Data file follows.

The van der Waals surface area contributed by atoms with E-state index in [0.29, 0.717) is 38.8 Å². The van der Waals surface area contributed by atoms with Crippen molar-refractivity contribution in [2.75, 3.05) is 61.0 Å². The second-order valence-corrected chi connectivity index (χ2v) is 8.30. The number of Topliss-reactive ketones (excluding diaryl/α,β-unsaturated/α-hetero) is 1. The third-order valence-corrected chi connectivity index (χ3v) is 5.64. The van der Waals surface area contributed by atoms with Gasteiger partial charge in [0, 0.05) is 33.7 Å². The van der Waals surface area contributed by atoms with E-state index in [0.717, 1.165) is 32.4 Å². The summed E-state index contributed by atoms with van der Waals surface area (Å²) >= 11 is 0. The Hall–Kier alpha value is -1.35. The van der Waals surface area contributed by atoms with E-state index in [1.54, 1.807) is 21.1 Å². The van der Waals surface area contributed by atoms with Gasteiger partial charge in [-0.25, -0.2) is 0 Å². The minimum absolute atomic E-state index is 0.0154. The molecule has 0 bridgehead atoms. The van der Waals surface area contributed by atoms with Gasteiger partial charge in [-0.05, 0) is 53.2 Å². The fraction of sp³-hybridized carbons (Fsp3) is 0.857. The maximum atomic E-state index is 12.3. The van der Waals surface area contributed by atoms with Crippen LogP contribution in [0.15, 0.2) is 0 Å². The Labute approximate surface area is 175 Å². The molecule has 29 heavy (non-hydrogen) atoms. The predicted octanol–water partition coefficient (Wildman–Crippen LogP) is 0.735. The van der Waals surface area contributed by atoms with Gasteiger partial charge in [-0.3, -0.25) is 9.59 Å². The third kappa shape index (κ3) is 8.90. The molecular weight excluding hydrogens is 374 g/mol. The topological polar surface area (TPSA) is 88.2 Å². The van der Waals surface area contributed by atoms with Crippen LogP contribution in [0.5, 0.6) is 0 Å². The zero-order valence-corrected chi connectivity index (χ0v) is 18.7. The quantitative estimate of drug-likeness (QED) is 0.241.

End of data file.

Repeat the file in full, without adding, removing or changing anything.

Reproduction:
The van der Waals surface area contributed by atoms with E-state index in [0.29, 0.717) is 38.8 Å². The van der Waals surface area contributed by atoms with Crippen molar-refractivity contribution in [2.75, 3.05) is 61.0 Å². The second-order valence-corrected chi connectivity index (χ2v) is 8.30. The number of Topliss-reactive ketones (excluding diaryl/α,β-unsaturated/α-hetero) is 1. The third-order valence-corrected chi connectivity index (χ3v) is 5.64. The van der Waals surface area contributed by atoms with Gasteiger partial charge in [0, 0.05) is 33.7 Å². The van der Waals surface area contributed by atoms with E-state index in [0.717, 1.165) is 32.4 Å². The summed E-state index contributed by atoms with van der Waals surface area (Å²) >= 11 is 0. The Hall–Kier alpha value is -1.35. The van der Waals surface area contributed by atoms with E-state index in [1.54, 1.807) is 21.1 Å². The van der Waals surface area contributed by atoms with Gasteiger partial charge in [-0.25, -0.2) is 0 Å². The minimum absolute atomic E-state index is 0.0154. The molecule has 0 bridgehead atoms. The van der Waals surface area contributed by atoms with Gasteiger partial charge in [-0.05, 0) is 53.2 Å². The fraction of sp³-hybridized carbons (Fsp3) is 0.857. The maximum atomic E-state index is 12.3. The van der Waals surface area contributed by atoms with Crippen LogP contribution in [0.15, 0.2) is 0 Å². The Labute approximate surface area is 175 Å². The molecule has 29 heavy (non-hydrogen) atoms. The predicted octanol–water partition coefficient (Wildman–Crippen LogP) is 0.735. The van der Waals surface area contributed by atoms with Gasteiger partial charge in [-0.3, -0.25) is 9.59 Å². The third kappa shape index (κ3) is 8.90. The molecular weight excluding hydrogens is 374 g/mol. The topological polar surface area (TPSA) is 88.2 Å². The van der Waals surface area contributed by atoms with Crippen LogP contribution in [0.5, 0.6) is 0 Å². The zero-order valence-corrected chi connectivity index (χ0v) is 18.7. The quantitative estimate of drug-likeness (QED) is 0.241.